I recently explained how I captured a series of screenshots and turned them into a movie. While I was working on my tweet about the write-up, I thought an animated GIF of the final movie would be a nice way to show what it was I was trying to do. So that’s what I wound up doing:
— Rob Griffiths (@rgriff) January 19, 2017
So how did I create the animated GIF from the movie file? I know there are any number of great apps that will do this (ScreenFlow, for one), but I had another thought: While working on the animated screenshot movie (which I created using ffmpeg), I had happened to read about ffmpeg’s ability to create high quality animated GIFs, so I thought I’d give that a try.
Thanks to that linked blog post, it turns out to be incredibly easy to turn bits of any video into very high quality animated GIFs. There’s a simple script on the blog post that takes just two parameters—the input and output filenames—and generates a nice animated GIF. However, there are a number of settings that I wanted to tweak but are hardcoded in the script.
So I took that script and modified it so I could pass all the major settings on the command line. Using my modified script, I can make an animated GIF out of a bit of any movie with this command:
mkgif 30 640 0:05 10 input.mp4 output.gif
The parameters, in order, are for the frame rate, target pixel width, start time at which to capture (in minutes and seconds), duration to capture from that start time (in seconds), the input movie’s filename, and the new animated GIF’s filename. Because that’s a lot of parameters, I added some really basic help to remind myself of the format; just run the script with no parameters (or any number other than six), and the help will pop up.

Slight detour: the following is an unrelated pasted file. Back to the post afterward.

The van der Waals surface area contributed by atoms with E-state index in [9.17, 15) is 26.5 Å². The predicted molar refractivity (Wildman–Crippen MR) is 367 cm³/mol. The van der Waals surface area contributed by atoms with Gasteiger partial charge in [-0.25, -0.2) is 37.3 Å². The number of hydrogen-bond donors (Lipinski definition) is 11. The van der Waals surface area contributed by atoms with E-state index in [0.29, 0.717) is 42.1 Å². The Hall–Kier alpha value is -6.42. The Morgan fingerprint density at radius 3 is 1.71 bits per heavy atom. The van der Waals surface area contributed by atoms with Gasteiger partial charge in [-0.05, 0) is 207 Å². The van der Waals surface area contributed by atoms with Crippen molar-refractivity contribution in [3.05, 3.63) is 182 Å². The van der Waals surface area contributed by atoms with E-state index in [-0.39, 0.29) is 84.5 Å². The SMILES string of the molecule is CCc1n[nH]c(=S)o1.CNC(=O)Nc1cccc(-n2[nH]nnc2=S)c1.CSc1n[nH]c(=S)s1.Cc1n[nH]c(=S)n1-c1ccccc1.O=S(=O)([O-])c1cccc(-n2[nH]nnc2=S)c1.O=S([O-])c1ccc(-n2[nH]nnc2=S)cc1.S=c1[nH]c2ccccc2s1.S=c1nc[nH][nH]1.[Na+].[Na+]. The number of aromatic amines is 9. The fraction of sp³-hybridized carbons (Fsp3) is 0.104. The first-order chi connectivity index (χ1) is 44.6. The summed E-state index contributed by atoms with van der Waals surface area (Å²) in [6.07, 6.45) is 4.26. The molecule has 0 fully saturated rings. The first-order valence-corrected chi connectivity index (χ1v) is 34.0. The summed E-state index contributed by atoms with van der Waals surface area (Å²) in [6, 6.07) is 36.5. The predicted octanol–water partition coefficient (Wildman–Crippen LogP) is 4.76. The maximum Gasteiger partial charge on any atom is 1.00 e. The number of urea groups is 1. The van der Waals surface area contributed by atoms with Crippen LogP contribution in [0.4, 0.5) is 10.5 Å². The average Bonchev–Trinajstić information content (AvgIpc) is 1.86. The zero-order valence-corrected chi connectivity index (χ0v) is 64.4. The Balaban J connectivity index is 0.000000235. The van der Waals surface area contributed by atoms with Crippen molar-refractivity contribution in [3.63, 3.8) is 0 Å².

Here’s the code:
if [[ $# -ne 6 ]]; then
echo "$anGIF requires six inputs"
echo "Example: $anGIF 30 640 0:03 5 input.mp4 output.gif"
echo " 30 => Frame rate"
echo " 640 => Target width in pixels"
echo " 0:03 => Start time in min:sec"
echo " 5 => Duration from start in sec"
echo " input.mp4 => Source movie file"
echo " output.gif => Destination animated gif"
ffmpeg -v warning -ss $3 -t $4 -i $5 -vf "$filters,palettegen" -y $palette
ffmpeg -v warning -ss $3 -t $4 -i $5 -i $palette -lavfi "$filters [x]; [x][1:v] paletteuse" -y $6
Save this somewhere on your $PATH, and remember to make it executable (chmod 755 scriptname). Name it whatever you like, of course; I used mkgif. It’s quite boring in operation; here’s how it looked when creating the animated GIF for my tweet:
[Parsed_palettegen_2 @ 0x7f92917007a0] Dupped color: FF050305
[Parsed_palettegen_2 @ 0x7f92917007a0] Dupped color: FF292827
[Parsed_palettegen_2 @ 0x7f92917007a0] Dupped color: FF2A272B
Not exciting, but very effective—the final GIF in my tweet was of very good quality and about 2.5MB in size. I love it when I discover how to do something new in the midst of discovering how to do something new!